The excitements of the recent general elections are over and the results have been finalised. The totality of the lessons from the elections will, of course, take a long time to emerge with full clarity, but a few simple thoughts about the organisation and use of our electoral system seem immediate.
From the British, India has inherited a system of choosing the electoral winner on the basis of plurality — the candidate with most votes — who quite often does not have support from a majority of voters. The BJP won a majority of parliamentary seats, but it received only 37 per cent of the votes. Did the Opposition parties appreciate the difference between majority and plurality adequately?
Given the relative strength of the Bharatiya Janata Party, should there have been more alliances among the Opposition parties? Should the Congress have had more coordinated agreements with other anti-BJP parties, such as the Bahujan Samaj Party and the Samajwadi Party in Uttar Pradesh? Should there have been an alliance between the Aam Aadmi Party and Congress in Delhi, or between the Congress and Prakash Ambedkar’s party in Maharashtra? Should the Rashtriya Janata Dal in Bihar, which did make alliances, have gone a step further in not denying room for the youthful national leader, Kanhaiya Kumar, in Begusarai, without worrying about Kumar being a potential rival to the leadership of the 29-year-old RJD leader, Tejashwi Yadav (a consideration that, it is widely alleged, led the coalition to decide on fatally splitting the anti-BJP vote)? There are many such questions to ask, at the individual as well as aggregative level.
No less importantly, should the coalitions that actually emerged have worked towards an agreed vision, and not been satisfied merely with the fact that the parties are “all anti-BJP”? I have argued elsewhere (in an opinion piece in the New York Times, May 25) that while the parties against the BJP were vocal enough on their shared dislike of the party, there was relatively little discussion on the basic ideological differences between the BJP’s perspective (particularly the philosophy behind the dominance of a religious identity — in this case, the “Hindu identity”), and the integrated vision of a common identity of Indians across the country (irrespective of religion). Indeed, the reasoning behind the powerful Gandhi-Tagore-Nehru vision of a united India, which had contributed to keeping India together for decades, received rather little attention. A positive vision can play a constructive and inspiring role, going well beyond negotiated, possibly ad hoc agreements — what can be called, in Hegelian language, “negation of negation.”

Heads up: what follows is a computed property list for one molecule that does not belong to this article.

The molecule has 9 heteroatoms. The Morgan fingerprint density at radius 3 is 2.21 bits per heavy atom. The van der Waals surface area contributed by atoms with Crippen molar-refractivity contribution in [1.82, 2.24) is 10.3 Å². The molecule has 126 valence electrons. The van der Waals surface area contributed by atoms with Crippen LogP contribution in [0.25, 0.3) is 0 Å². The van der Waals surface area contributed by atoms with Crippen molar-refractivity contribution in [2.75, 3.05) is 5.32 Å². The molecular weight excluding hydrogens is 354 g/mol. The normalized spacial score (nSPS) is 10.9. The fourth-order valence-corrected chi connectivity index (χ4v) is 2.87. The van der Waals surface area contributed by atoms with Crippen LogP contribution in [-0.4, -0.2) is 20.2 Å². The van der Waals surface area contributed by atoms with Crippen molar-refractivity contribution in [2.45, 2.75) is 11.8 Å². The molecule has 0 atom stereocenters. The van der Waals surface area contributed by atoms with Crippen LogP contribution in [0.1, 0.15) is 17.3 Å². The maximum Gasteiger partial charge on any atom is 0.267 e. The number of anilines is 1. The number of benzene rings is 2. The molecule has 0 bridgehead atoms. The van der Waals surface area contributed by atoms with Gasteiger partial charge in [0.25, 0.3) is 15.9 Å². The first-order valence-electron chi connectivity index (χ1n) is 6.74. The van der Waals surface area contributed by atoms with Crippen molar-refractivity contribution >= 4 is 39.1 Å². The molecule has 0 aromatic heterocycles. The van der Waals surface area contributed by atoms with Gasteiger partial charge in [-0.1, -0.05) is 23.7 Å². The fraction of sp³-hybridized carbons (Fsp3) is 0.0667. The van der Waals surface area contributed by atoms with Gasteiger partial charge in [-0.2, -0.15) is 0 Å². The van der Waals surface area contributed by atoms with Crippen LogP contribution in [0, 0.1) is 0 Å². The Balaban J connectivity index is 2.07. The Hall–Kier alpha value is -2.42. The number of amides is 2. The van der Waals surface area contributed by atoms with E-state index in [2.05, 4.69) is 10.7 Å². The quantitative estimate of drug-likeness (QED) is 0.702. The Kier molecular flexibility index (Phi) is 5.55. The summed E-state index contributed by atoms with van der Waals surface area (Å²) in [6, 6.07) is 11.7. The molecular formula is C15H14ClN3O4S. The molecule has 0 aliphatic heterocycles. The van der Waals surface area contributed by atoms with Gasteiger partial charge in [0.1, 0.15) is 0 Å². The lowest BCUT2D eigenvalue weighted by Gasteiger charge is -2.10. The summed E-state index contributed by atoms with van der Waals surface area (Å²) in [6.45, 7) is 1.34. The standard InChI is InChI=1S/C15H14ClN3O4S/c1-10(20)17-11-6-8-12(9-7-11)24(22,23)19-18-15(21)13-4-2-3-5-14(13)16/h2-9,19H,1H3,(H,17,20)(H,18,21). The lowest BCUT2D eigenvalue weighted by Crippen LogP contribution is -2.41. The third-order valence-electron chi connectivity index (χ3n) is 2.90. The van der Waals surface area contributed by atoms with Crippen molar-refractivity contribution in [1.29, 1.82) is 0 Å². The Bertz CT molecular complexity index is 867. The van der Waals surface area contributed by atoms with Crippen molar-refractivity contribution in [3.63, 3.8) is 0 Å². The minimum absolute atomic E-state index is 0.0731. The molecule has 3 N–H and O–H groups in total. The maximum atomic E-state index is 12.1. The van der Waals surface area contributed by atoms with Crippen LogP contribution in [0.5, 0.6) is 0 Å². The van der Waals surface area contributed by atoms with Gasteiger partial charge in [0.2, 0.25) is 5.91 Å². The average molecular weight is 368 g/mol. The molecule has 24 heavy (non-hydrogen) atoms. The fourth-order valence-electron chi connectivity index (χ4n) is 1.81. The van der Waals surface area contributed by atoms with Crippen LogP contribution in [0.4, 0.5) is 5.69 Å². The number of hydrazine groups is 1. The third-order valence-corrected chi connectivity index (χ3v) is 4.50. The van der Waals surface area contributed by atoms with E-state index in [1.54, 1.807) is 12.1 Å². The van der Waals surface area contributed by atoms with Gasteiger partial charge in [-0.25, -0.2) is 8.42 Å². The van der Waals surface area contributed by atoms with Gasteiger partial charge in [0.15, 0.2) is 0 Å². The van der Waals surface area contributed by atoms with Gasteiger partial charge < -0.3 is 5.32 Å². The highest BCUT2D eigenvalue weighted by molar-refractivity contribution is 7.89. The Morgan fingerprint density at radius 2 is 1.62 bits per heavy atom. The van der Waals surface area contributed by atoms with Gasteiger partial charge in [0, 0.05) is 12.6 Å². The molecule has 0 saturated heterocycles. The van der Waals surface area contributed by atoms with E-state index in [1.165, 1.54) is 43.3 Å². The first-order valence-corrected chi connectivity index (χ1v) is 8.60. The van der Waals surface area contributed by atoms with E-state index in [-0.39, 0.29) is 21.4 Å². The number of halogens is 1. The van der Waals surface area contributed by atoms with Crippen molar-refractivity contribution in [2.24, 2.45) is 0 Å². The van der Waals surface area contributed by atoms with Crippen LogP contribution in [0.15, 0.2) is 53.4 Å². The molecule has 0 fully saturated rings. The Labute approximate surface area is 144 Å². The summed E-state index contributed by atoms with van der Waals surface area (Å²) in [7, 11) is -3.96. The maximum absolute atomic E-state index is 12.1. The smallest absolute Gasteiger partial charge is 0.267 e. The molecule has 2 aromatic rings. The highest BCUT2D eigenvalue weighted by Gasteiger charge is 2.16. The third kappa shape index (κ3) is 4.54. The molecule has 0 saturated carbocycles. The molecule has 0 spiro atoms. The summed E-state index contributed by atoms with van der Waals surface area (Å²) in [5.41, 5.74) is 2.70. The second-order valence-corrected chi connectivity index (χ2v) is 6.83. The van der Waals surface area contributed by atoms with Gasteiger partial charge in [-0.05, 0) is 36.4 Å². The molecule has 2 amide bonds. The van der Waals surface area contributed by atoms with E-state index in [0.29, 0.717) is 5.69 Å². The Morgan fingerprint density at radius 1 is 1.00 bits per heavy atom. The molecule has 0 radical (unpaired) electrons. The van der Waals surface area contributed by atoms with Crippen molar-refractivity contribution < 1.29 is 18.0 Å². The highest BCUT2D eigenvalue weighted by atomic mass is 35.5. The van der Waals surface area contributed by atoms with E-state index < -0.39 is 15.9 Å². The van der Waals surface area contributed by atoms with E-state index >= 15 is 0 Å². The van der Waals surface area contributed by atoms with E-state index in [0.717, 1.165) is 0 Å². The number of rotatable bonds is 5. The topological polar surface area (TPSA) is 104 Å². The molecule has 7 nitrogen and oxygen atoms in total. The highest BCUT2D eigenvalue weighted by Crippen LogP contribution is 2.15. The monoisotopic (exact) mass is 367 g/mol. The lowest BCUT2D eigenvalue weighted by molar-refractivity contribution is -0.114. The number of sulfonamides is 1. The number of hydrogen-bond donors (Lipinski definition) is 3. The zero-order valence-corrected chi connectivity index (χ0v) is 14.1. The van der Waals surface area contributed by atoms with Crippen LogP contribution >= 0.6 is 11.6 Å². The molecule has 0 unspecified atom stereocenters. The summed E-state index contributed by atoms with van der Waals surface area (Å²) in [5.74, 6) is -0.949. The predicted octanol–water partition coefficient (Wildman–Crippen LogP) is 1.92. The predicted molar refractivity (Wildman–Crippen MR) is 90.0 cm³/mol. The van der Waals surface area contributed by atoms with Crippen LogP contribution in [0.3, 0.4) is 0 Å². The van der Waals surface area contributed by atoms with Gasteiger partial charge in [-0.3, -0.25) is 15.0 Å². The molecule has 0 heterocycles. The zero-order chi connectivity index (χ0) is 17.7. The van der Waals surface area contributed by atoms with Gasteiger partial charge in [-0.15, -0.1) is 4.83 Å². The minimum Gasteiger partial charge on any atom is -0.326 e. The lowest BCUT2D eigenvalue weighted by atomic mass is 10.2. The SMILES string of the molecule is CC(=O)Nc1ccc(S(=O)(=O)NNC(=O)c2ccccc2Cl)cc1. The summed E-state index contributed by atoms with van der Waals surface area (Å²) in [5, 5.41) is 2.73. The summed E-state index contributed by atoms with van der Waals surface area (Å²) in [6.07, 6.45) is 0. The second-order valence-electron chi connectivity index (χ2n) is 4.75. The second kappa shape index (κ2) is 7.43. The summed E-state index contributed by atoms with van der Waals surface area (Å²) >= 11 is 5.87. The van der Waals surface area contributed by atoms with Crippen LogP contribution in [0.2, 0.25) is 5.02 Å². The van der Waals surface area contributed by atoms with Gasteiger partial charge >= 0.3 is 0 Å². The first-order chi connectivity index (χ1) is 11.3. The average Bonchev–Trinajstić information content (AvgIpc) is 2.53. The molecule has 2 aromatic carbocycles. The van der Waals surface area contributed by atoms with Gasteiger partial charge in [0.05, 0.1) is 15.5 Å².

Turning now to the BJP, the winner, it has excellent grounds to be happy with the election results on May 23. And yet, the BJP leadership, and especially its highly talented and exceptionally ambitious top leader, Narendra Modi, have reasons to be disappointed by global reactions to the BJP victory. There has been widespread criticism in the news media across the world (from the New York Times, the Washington Post, the Wall Street Journal, the Guardian, the Observer, Le Monde, Die Zeit and Haaretz to the BBC and CNN) of the ways and means of securing BJP’s victory, including instigation of hatred and intolerance of groups of Indian citizens, particularly Muslims, who have every right to be treated with respect (as under the Gandhi-Tagore understanding).